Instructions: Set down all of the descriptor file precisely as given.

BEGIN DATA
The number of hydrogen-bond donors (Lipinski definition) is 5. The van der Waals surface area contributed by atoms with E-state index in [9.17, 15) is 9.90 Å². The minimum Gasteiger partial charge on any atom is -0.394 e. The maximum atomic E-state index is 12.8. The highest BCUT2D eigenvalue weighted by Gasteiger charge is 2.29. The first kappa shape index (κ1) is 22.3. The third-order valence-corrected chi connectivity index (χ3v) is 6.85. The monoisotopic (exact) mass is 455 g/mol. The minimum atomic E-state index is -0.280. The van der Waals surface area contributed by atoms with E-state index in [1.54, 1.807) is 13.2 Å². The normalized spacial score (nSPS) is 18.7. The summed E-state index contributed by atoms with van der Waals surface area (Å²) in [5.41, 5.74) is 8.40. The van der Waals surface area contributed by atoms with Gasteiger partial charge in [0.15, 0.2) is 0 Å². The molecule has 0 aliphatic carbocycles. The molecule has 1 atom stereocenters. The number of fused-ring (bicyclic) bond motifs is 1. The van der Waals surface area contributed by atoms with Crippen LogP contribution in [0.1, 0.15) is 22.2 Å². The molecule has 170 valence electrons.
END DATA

The number of hydrogen-bond donors (Lipinski definition) is 5. The van der Waals surface area contributed by atoms with E-state index in [9.17, 15) is 9.90 Å². The minimum Gasteiger partial charge on any atom is -0.394 e. The maximum atomic E-state index is 12.8. The highest BCUT2D eigenvalue weighted by Gasteiger charge is 2.29. The first kappa shape index (κ1) is 22.3. The third-order valence-corrected chi connectivity index (χ3v) is 6.85. The monoisotopic (exact) mass is 455 g/mol. The minimum atomic E-state index is -0.280. The van der Waals surface area contributed by atoms with E-state index in [1.54, 1.807) is 13.2 Å². The normalized spacial score (nSPS) is 18.7. The summed E-state index contributed by atoms with van der Waals surface area (Å²) in [5.41, 5.74) is 8.40. The van der Waals surface area contributed by atoms with Gasteiger partial charge in [0.15, 0.2) is 0 Å². The molecule has 0 aliphatic carbocycles. The molecule has 1 atom stereocenters. The number of fused-ring (bicyclic) bond motifs is 1. The van der Waals surface area contributed by atoms with Crippen LogP contribution in [0.1, 0.15) is 22.2 Å². The molecule has 170 valence electrons.